With Sept. 30 marking Police Chief Deanna Cantrell’s last day in the San Luis Obispo Police Department, the city has begun the national recruitment process for a new chief.
This recruitment is “critically important” for SLO, said City Manager Derek Johnson, who is responsible for hiring the next police chief.
Amid the nationwide conversation on the future of policing, Johnson said he is optimistic that SLO will find a police chief with community-focused leadership.
“People understand the vital role that policing has and how it can be a force of good, and if not managed correctly, then it can have negative consequences,” Johnson said. “So I think all of that put together really highlights and spotlights the need to make sure we get the right person for San Luis Obispo.”
For architecture sophomore Mary Schutte, the arrest of Black Lives Matter protest organizer Tianna Arata served as a setback in the city’s goal of community engagement in policing.
“I feel like that made the gap between the police and the local community even bigger where it’s like, it’s us against them basically,” Schutte said. “So I feel like if the new police chief could avoid that and try to connect the community again that would be better.”
Johnson plans on involving the community in the hiring process in two main ways:
The first step is for the city to choose a recruitment firm that would then bring a national pool of police chief candidates to SLO. Within the next couple weeks, the city intends to hold focus groups to get input on qualities the community wants to see in their next police chief.
Then, a group of community stakeholders would conduct a confidential panel interview with the recruiting firms and advise Johnson based on their review of the firms. Johnson says he’ll review recommendations from the community, police chiefs and internal leaders.
“[We’ll get] a well-rounded perspective of what each applicant brings to the table,” Johnson said.
The group of community stakeholders have not yet been chosen, but it may include people representing marginalized communities, student communities, faith communities and businesses.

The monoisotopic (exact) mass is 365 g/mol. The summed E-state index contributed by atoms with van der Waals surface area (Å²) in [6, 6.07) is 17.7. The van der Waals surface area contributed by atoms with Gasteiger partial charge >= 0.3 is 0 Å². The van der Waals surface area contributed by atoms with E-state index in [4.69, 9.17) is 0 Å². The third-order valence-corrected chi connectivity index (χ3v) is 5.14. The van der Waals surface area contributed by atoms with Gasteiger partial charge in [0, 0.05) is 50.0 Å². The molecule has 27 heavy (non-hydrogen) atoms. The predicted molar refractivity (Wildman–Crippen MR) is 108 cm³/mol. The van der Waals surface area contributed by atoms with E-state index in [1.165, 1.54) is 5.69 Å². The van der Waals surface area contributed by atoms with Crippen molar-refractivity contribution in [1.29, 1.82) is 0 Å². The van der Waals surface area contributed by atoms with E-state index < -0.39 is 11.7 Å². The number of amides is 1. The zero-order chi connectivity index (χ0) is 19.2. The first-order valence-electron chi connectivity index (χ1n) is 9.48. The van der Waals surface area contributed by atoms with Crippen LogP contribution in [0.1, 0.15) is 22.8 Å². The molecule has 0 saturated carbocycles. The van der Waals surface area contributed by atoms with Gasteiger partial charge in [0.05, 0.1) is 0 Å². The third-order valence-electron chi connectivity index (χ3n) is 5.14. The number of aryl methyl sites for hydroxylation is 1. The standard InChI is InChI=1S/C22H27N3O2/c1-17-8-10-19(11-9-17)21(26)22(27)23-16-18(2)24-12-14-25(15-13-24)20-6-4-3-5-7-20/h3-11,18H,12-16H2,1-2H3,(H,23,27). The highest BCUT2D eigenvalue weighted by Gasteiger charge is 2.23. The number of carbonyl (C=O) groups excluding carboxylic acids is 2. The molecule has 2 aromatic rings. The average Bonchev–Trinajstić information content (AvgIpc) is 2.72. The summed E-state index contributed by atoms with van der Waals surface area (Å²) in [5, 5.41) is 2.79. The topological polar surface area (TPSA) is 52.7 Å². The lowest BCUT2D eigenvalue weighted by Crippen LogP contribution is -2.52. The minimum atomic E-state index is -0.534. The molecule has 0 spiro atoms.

For Schutte, who currently lives off-campus in SLO, the main safety concerns on her mind are the spread of COVID-19 and general crime.
“If I’m walking home from somewhere, I just wanna feel safe,” Schutte said.
Human Resources Director Monica Irons is reviewing six professional executive recruitment firms that operate across the country, before the final firm candidates are chosen to go through the interviewing process.
According to Human Resources Manager Nickole Sutter, while any SLO police officers may still apply for the position once recruitment officially begins, the city wanted to remain open to the different perspectives, knowledge and experience that can be found through a national recruitment process.
“Given the complexity of police leadership in our current times and also the city’s desire to have a thorough and complete recruitment that results in a diverse candidate pool, we know that diversity is such a hot topic and just really wanna do our due diligence to find the best candidate out there,” Sutter said.
Though Cal Poly has their own campus police, it often works alongside SLO PD in neighborhoods surrounding campus. With many students and staff being SLO residents, Cal Poly Spokesperson Matt Lazier says the two departments will continue their “collaborative spirit” under the next chief’s leadership.